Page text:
I will never forget a few years ago when I read in Romans "Whatever is not from faith is sin"...God illuminated my mind and my spirit in that moment. Needless to say, I completely agree.

  6. Gravatar
    Katherine Gunn

    Hmm... I understand what you are saying and I agree with it as far as it goes. But there are other things in childhood that can birth fear besides imagination. Some children's reality is enough to cause fear in he stoutest of hearts. I would be interested to hear your thoughts on the subject when abuse is a factor.

  7. Gravatar
    Stephanie

    I agree Katherine. That was my thought exactly. All that read this are not healthy due to abuse. They have been a student of fear there whole life and even if it wasn't meant to be, it would be taken as condemning.

  8. Gravatar
    gettingbetter

    I think Darin went out of his way not to sound condemning. Although I agree this is not something everyone will be ready to hear. I'm struggling with absorbing it myself. I went through an abusive childhood where fear was set up like a giant totem pole in the middle of the house. I could write a book on being conditioned to fear and I still struggle to get free of it. Which is why I need straight-shooting words like this. Darin you're right - if we don't have a choice then it's the nail in our own coffin.

  9. Gravatar
    gettingbetter

    I also wanted to add that taking these words is much easier from someone who loves the people he ministers to the way you do, Darin. I've been subjected to many condemning teachings on sins by teachers who I sensed no love from at all. They didn't help one bit, they just made me feel worse.

  10. Gravatar
    Fran

    This message was right on time for me. There have been times when I wake in the middle of the night in a panic because of what-ifs. My husband named it when he called it voicemail from hell. Once the fear is disarmed and replaced with trust it no longer controls. It may take a few battles but in the end, the love of God wins.

  11. Gravatar
    Isaac Horton

    This brought up a lot of conversation between my wife and I in regard to our own children (ages 4 & 1). Yesterday, I read a chapter called "The God We Love to Fear" from Wayne Jacobsen's book, which dovetails perfectly with that.
    Now we can enjoy even more sweet freedom!
    It's a pretty hard concept to grasp though when you've been raised with fear, but as parent I think when we realized that teaching children that fear and relationship go hand in hand we are setting them up for a life time of bad choices.

  12. Gravatar
    Tina

    Darin, thanks so much for posting this. I was trying to tell my friends and family about our phone conversation, but I couldn't remember everything. Now I'll just forward this to them.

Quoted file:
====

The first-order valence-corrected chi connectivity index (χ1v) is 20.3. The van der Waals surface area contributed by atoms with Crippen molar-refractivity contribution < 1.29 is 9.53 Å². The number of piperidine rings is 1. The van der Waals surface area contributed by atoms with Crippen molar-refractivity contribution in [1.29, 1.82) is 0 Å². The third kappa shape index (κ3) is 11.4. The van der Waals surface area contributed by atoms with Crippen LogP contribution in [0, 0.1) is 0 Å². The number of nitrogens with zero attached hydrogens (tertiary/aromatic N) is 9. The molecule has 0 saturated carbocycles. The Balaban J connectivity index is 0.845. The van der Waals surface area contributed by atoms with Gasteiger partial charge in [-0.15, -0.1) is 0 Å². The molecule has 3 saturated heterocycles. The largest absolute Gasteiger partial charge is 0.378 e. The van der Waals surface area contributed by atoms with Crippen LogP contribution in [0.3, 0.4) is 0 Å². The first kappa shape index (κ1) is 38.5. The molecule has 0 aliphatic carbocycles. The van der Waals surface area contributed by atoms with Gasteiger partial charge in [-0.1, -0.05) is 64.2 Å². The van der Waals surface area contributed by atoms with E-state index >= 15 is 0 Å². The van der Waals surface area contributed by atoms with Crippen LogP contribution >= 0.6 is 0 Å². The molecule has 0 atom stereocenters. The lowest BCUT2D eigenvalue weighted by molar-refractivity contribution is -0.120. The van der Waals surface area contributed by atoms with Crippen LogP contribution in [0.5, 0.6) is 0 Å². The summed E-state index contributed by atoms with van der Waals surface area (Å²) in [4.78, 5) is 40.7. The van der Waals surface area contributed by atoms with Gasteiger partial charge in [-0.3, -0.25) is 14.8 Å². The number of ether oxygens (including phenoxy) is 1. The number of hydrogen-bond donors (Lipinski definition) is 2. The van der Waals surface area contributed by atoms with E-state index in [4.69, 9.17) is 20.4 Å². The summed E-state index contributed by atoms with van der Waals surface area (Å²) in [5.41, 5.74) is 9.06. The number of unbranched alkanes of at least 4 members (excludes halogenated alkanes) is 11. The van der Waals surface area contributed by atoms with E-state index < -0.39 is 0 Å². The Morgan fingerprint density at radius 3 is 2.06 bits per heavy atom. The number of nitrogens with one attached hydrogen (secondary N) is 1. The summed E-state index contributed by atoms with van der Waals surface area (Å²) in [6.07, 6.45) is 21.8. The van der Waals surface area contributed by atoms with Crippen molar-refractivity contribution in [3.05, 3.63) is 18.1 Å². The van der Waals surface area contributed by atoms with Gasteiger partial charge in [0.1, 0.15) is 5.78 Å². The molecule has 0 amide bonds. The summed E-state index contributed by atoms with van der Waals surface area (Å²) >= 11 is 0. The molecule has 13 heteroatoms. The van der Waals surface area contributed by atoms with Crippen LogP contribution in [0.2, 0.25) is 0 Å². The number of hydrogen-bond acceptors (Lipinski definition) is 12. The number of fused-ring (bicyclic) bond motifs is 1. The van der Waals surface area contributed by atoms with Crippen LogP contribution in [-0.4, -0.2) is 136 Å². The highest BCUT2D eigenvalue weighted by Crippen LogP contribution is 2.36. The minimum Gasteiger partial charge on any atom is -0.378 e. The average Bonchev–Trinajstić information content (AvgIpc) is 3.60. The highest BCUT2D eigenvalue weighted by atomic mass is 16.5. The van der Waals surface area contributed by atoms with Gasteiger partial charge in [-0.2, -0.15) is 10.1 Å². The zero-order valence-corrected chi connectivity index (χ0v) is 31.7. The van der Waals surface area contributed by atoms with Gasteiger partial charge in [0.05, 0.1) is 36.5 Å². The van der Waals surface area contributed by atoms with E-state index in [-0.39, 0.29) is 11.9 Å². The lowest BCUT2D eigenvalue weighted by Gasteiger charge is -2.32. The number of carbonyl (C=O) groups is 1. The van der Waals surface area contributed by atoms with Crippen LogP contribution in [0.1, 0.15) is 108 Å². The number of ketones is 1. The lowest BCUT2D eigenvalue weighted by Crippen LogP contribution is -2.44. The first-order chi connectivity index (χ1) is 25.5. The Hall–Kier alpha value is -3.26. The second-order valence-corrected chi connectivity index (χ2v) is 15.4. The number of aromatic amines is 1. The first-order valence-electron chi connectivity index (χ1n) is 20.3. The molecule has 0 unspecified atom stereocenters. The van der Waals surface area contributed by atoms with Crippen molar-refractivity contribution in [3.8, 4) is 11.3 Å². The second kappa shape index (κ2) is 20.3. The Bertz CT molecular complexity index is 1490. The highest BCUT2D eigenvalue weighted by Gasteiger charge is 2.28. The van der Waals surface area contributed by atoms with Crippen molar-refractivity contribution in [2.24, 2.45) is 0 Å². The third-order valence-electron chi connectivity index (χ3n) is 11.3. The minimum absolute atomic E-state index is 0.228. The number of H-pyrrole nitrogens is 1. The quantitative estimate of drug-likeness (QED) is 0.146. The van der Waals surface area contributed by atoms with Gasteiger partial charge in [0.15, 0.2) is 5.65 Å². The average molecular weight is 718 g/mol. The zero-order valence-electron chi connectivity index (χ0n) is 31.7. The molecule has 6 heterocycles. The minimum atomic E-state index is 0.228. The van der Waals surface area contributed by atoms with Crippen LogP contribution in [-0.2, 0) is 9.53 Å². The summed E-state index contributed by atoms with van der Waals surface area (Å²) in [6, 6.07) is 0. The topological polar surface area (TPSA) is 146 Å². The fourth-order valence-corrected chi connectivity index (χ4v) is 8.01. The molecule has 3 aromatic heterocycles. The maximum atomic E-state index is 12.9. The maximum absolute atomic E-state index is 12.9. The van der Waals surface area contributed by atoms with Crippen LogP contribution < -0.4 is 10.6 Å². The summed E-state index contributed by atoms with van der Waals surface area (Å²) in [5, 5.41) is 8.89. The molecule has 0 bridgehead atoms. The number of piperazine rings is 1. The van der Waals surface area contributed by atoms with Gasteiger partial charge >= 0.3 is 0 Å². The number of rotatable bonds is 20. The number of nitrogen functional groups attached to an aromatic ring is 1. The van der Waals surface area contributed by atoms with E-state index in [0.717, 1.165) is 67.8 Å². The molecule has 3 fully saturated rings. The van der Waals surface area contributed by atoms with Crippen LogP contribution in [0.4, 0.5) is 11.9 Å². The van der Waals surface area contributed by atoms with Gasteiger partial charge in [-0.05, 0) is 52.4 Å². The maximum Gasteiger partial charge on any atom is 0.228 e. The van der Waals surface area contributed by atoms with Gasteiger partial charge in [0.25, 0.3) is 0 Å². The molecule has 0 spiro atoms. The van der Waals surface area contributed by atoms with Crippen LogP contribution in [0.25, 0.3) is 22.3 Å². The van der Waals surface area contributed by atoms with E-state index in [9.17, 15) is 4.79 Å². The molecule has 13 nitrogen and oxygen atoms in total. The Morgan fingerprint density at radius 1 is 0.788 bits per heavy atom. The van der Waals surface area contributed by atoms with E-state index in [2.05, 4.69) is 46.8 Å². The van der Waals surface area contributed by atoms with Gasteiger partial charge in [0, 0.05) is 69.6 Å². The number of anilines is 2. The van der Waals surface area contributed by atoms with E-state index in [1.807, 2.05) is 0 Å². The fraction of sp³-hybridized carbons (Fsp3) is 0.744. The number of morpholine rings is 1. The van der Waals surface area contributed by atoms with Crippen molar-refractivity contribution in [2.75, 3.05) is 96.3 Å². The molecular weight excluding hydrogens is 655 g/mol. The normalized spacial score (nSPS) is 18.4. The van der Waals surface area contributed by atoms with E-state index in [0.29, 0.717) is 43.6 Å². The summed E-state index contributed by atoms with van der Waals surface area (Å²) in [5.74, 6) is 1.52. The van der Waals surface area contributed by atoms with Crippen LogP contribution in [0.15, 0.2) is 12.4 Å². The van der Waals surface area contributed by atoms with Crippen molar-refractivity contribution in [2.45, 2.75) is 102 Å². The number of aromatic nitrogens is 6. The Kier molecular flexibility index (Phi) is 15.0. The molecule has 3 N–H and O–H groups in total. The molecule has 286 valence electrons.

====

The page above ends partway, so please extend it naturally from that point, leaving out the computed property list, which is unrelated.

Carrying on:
What you shared has been the impetus to the chains falling off. I feel like I'm coming back to life. Thank you!!

  13. Gravatar
    Queen Ester

    Thanks Daren for this post.I too have known real fear since early childhood, because my grandparent would tell us horrible folktales at bedtime, that was her way of carryong on "oral tradition"I would be so petrified ,that I couldn't even walk to the bathroom at nights, it was horrible.It was not until I was grown and really reached out to the Lord, that I was finally set free.But I was taught that fear is a spirit,now I know that it's a choice.

  14. Gravatar
    Darin Hufford

    thanks Tina. You made an impression on me as well. Call me anytime. I'd love to talk again soon.

  15. Gravatar
    David

    I think what kept me in 30 years of abusive and sick relationships with people was my deep fear of abandonment. What freed me from that was when I decided that what was good and right was more important than my fear of being alone and unloved. It was at that moment I started becoming free and felt empowered in life once again. I still have that fear inside of me. I still feel the pains of being alone and rejected by those I have dearly loved. But I also feel a sense of power and control back in my life. And I refuse to go back and cater to my fear once again. I may feel afraid and alone, but at least I know I am alive, if not for the first time. Thank you for that truth that hurts so good, Darin.

  16. Gravatar
    Gladys

    Thanks Darin. I agree with all you said here. I am the queen of the 'what ifs'. It has become a habit that I must undo.

  17. Gravatar
    jenny

    Good stuff. Hard to do when a lot of bad stuff has happened in your life and the light at the end of the tunnel is always another train to run you over. But somehow God's love has to take the fear out of it even when bad stuff does happen.

  18. Gravatar
    Megan green

    Thanks! This is great! I know God is showing me my fear and I'm starting to realise that living with fear means a life of mediocrity. Living life with God driven passion means not being afraid to lose your life, not living to protect your life, but living an impactful life. The world is a better place because of people who have lived like this! I want to be this type of person! Thank you for your encouragement.
    Luv Megan

  19. Gravatar
    Patti Caya

    this is excellent. Expound on it and write a book. The Misunderstood God book changed my perspective on many things. This reminds me of it. Thanks Darin